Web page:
3 December 2012
A Farewell to Arms Essay
“The world breaks everyone and afterward many are strong at the broken places. But those that will not break it kills. It kills the very good and the very gentle and the very brave impartially. If you are none of these you can be sure it will kill you too but there will be no special hurry,” (Henry, Pg. 249). After his escape from the destructive war he had initially volunteered in, the main character of A Farewell to Arms, Frederic Henry, realizes this statement of his to be the hidden truth of the world. Having fought in a war himself, the author, Ernest Hemmingway understands this and makes it out to be one of the major themes in the novel to help share his view on war that it is a senseless waste of life, but is inevitable much like death itself. Using Henry’s experiences in the war along with symbolism and other characterizations, Hemmingway accurately portrays the harsh realities of both war and death.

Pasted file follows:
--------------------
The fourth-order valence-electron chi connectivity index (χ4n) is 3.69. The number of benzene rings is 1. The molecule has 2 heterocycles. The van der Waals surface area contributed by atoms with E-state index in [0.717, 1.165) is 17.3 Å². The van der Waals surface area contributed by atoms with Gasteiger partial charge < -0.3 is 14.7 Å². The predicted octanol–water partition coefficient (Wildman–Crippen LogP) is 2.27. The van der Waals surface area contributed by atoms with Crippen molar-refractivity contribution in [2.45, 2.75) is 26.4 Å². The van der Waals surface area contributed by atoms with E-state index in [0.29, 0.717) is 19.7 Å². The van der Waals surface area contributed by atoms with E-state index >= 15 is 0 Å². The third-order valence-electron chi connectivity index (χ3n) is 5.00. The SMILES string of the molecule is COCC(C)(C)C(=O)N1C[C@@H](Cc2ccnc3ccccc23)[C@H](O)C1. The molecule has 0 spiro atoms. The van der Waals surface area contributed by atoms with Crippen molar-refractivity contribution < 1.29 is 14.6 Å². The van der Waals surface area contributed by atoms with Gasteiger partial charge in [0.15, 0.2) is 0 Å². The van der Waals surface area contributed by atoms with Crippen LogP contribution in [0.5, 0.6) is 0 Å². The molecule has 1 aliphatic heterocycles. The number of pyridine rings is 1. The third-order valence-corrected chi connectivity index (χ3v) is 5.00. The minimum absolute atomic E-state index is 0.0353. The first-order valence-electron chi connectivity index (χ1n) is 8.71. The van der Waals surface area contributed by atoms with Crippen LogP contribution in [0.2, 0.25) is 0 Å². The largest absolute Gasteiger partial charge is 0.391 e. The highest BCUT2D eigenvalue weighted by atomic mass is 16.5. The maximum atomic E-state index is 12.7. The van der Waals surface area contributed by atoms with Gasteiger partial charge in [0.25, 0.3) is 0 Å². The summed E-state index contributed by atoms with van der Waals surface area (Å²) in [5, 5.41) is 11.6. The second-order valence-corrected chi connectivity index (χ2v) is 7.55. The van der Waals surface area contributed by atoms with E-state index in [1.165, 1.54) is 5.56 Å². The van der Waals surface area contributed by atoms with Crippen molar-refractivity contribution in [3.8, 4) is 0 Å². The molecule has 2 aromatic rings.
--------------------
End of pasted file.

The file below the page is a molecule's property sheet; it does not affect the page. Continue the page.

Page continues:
Knowing when one is going to die is nearly impossible until the event is present. This gives death a certain randomness as far as who is going to die next or even when, yet its inevitability remains constant. Hemmingway illustrates this concept in the novel with his use of symbols. The most common symbol used for this illustration is the looming rain throughout the book. Whenever the story is impacted by death, it is almost always raining. An example of this is when Henry says in chapter one, “At the start of the winter came the permanent rain and with the rain came the cholera. But it was checked and in the end only seven thousand died of it in the army.” This illustration points out the fact that death can occur as randomly and as unstoppably as rain can fall. No matter how hard you try to out run the rain, it will always find you, much like death. Even after Henry escapes the war with Catherine, his lover, he cannot escape death when she dies while giving birth to a stillborn baby. After she...